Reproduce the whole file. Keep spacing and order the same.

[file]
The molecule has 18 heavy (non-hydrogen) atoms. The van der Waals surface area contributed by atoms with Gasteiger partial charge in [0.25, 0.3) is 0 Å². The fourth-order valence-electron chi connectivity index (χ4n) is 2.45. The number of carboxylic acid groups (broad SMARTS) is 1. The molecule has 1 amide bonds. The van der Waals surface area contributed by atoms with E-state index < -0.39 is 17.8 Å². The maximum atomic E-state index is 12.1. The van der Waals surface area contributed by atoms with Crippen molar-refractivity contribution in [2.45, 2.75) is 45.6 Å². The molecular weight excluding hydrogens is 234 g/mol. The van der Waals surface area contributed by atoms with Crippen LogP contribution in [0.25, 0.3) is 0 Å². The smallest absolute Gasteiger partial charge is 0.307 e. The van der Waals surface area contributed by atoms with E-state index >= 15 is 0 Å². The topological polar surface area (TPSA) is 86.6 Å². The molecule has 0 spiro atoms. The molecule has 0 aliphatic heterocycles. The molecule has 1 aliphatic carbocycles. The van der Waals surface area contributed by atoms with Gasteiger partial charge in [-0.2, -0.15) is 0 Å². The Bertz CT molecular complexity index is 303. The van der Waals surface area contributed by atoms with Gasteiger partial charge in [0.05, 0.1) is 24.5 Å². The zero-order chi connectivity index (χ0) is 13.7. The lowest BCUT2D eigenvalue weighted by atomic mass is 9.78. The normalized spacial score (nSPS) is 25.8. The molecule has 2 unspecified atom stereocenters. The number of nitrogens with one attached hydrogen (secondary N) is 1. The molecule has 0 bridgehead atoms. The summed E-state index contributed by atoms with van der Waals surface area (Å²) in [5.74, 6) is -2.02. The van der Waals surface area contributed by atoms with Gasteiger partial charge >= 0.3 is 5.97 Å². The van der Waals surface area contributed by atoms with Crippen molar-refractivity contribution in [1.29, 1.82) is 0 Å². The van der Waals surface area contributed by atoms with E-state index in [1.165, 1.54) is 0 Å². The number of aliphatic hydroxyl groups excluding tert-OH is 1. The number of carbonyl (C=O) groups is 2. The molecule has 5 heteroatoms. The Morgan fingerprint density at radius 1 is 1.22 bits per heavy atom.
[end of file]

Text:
The molecule has 18 heavy (non-hydrogen) atoms. The van der Waals surface area contributed by atoms with Gasteiger partial charge in [0.25, 0.3) is 0 Å². The fourth-order valence-electron chi connectivity index (χ4n) is 2.45. The number of carboxylic acid groups (broad SMARTS) is 1. The molecule has 1 amide bonds. The van der Waals surface area contributed by atoms with E-state index < -0.39 is 17.8 Å². The maximum atomic E-state index is 12.1. The van der Waals surface area contributed by atoms with Crippen molar-refractivity contribution in [2.45, 2.75) is 45.6 Å². The molecular weight excluding hydrogens is 234 g/mol. The van der Waals surface area contributed by atoms with Crippen LogP contribution in [0.25, 0.3) is 0 Å². The smallest absolute Gasteiger partial charge is 0.307 e. The van der Waals surface area contributed by atoms with E-state index >= 15 is 0 Å². The topological polar surface area (TPSA) is 86.6 Å². The molecule has 0 spiro atoms. The molecule has 0 aliphatic heterocycles. The molecule has 1 aliphatic carbocycles. The van der Waals surface area contributed by atoms with Gasteiger partial charge in [-0.2, -0.15) is 0 Å². The Bertz CT molecular complexity index is 303. The van der Waals surface area contributed by atoms with Gasteiger partial charge in [0.05, 0.1) is 24.5 Å². The zero-order chi connectivity index (χ0) is 13.7. The lowest BCUT2D eigenvalue weighted by atomic mass is 9.78. The normalized spacial score (nSPS) is 25.8. The molecule has 2 unspecified atom stereocenters. The number of nitrogens with one attached hydrogen (secondary N) is 1. The molecule has 0 bridgehead atoms. The summed E-state index contributed by atoms with van der Waals surface area (Å²) in [5.74, 6) is -2.02. The van der Waals surface area contributed by atoms with Gasteiger partial charge >= 0.3 is 5.97 Å². The van der Waals surface area contributed by atoms with Crippen molar-refractivity contribution in [1.29, 1.82) is 0 Å². The van der Waals surface area contributed by atoms with E-state index in [1.165, 1.54) is 0 Å². The number of aliphatic hydroxyl groups excluding tert-OH is 1. The number of carbonyl (C=O) groups is 2. The molecule has 5 heteroatoms. The Morgan fingerprint density at radius 1 is 1.22 bits per heavy atom.